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What the NCAA’s New Transfer Waiver Guidelines Mean

The Division I Subcommittee on Legislative Relief today updated the guidelines for the NCAA staff to use when approving transfer waivers based on a family member’s injury or illness. While these situations are supposed to be rare, applications for these waivers seem to have increased, and SLR felt the decisions from the staff were not consistent. Here are the changes:

  • The standard for an injury or illness that qualifies is one that is “debilitating and requires ongoing care”, rather than one which is life-threatening.
  • The student-athlete is no longer required to be the “primary, day-to-day caregiver. Rather, the student-athlete must be responsible for “regular, ongoing caregiver responsibilities.”
  • The student-athlete’s new school must be within 100 miles of the injured/ill family member’s home.
  • The student-athlete’s new school must submit a statement confirming the student-athlete will be released from team responsibilities and that the coaching staff supports such the departures.
  • If a family member has been given a specific amount of time to live, that trumps all other considerations.

Changes do not get made unless there was an issue, so while it would not seem like there was a dispute over which illnesses or injuries qualified or how much care a student-athlete would be involved in, there must have been. Those two changes probably mean some of the closer, more marginal cases that would have been denied in the past will now be granted.

The statement confirming support for allowing the student-athlete to leave the team also does not, on its face, seem to be a big change. What coach or team will say no to writing a letter? My guess is that NCAA research found that student-athletes who transferred and received these waivers felt overwhelmed. But a better response might have been to go beyond a general waiver of support and instead require an actual plan, with specifics like how many fewer hours of practice the athlete will attend.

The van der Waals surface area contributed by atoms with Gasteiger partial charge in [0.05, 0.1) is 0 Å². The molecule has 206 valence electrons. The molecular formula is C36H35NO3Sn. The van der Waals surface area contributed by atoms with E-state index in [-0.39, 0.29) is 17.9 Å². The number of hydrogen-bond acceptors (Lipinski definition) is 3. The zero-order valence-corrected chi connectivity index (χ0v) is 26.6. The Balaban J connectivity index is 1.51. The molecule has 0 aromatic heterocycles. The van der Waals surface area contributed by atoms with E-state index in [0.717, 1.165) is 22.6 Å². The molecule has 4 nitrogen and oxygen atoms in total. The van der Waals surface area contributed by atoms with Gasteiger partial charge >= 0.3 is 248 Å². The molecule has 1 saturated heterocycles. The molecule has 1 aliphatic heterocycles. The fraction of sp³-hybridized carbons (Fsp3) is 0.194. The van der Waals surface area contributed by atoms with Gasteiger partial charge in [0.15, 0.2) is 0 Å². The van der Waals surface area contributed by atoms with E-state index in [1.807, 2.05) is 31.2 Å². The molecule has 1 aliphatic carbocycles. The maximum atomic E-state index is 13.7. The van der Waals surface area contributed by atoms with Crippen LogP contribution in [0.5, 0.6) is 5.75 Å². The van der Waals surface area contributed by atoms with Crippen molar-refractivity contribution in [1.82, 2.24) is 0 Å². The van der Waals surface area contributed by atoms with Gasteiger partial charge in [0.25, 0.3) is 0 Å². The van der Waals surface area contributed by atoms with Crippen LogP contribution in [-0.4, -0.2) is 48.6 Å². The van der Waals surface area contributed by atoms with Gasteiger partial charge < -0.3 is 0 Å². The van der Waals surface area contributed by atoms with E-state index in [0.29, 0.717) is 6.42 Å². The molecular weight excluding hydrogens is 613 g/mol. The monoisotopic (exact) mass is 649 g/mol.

The biggest changes are the 100-mile radius and the provision for cases where the family member has been given a specific amount of time to live. Establishing a radius will make cases easier to decide, but it will be challenged almost immediately. Wait for the first time an athlete transfers to the closest BCS football program but it is outside of the 100-mile radius. The specific time provision is a good way for the NCAA to rubber stamp the most dire situations.

The changes may not necessarily lead to more or fewer waivers. The decisions are likely to be most consistent because the guidelines are either easier to document and the 100-mile radius is set in stone. But it is very likely that it will be easier to explain why a waiver got denied.

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